Article written by Maya Vukovska

Have you already seen the 2018 LGBTQ rom com Analysis Paralysis? If not, here’s a spoiler for you: After visiting a therapist, young gay writer Tyler discovers that he suffers from anxiety disorder called “Analysis Paralysis”. Overthinking each situation causes his decision-making to become “paralyzed” and this has a disastrous effect on his love life. This fictional plot may seem like the perfect generator for hilarious situations, but in reality, the condition can bring a lot of annoying inconveniences in one’s everyday life. Especially when it comes to starting a romance with the man of your dreams… If you feel paralyzed by all the “what ifs” in a potential relationship, you too might be suffering from Tyler’s anxiety disorder, and this is probably the reason why you’re still single. If that’s the case, here are some tips how to stop Analysis Paralysis from ruining your love life.

Try to forget the bad memories about your exes

Say, you were in a car accident and got injured. It’s totally understandable why you’d be terrified next time you get into a car. Bad experience impacts our decision-making about the future. You believe that whatever happened in the past would happen again if you keep following the same pattern of behavior. If this is the thought that keeps you from getting involved with a new lover, then just remember what the Greek philosopher Heraclitus once said, “You cannot step into the same river twice.”

Only Chuck Norris is perfect. You are not!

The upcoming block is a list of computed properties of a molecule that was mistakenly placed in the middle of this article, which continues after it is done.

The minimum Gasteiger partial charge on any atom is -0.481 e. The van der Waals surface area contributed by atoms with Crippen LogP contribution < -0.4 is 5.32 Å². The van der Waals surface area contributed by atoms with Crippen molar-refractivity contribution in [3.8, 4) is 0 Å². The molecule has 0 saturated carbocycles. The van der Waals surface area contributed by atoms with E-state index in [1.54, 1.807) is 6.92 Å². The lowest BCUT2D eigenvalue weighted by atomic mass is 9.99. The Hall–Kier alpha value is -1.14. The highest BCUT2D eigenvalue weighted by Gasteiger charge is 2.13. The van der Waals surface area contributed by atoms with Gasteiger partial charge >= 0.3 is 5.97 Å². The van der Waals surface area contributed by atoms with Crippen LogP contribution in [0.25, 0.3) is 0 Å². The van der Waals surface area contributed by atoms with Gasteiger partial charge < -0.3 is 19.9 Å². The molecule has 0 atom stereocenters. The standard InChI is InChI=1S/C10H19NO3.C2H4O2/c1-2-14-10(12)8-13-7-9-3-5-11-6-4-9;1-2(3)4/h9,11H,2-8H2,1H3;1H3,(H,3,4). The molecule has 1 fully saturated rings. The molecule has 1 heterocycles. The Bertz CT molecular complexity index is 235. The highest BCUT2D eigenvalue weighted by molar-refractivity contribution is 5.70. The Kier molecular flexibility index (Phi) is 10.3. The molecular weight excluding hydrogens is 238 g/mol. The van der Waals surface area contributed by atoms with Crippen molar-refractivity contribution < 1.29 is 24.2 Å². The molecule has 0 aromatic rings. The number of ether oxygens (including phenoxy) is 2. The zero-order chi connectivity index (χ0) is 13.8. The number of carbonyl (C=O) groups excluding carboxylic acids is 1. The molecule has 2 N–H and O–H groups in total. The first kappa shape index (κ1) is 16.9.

We know what scares you the most. You start imagining your first date with this gorgeous guy you met at the gym, and in your head, there’s always something terrible or embarrassing that happens robbing you of the opportunity to be intimate with him. Like letting a fart go while making out. A disaster? Can be. But most probably, no. Striving for perfection has never been the key to a healthy relationship. If a guy walks away just because you farted, then he’s a pretentious prick , who’s not worth of your attention. Trying to have the perfect date is not only exhausting, it’s a waste of time.

Be aware of the Catch-22 situation

You may be drowning in the ocean of overgeneralization, but have you ever thought about how the object of your interest feels about you, your relationship, and the Universe as a whole? You are so obsessed with the possible negative outcomes, that you forget to live NOW. What your man sees, however, is inaction. And the way he interprets it is as an absence of affection and interest in him. Sooner or later, you reach the point where you think that this relationship is doomed to fall into pieces, so why bother anyway. And he thinks you’re not really into him. What you need to do is get out of your own head, be brave and talk to him about the way you feel. Nobody is going to be hit by a meteorite if you do so, we promise!

Delegate the decision making to somebody you trust

It’s like telling a friend to order the food he/she knows you’d enjoy. Of course, putting your happiness into somebody else’s hands bears a certain risk factor, but if you let them weigh up all the pros and cons for you, you will find making the decision a lot easier. So, if a close friend or a relative tells you, “Ask Jonah out, or I swear to God, I’m gonna be kicking your ass from here to Albuquerque!”, you’d better listen to them!

It must be a living hell not be able to do a single thing on a whim. Like breaking into a tap dance in the subway. Or ordering a meal in a restaurant you’ve never tasted before. Or, God forbid, calling that cute boy from 5B you’ve had a crush on since forever. Yes, overthinking makes you less happy, and, obviously, less sexually active, so it’s high time you did something about it. The thing is that when you put a limit on your dating life just because you see no point in taking new risks, sooner or later, the paralysis will spread into your work and into your whole life. If it hasn’t already!

And if you still struggle, then definitely check out the film Anaylsis Paralysis, available here:

Google Play:

October 22, 2019 — Andrew Christian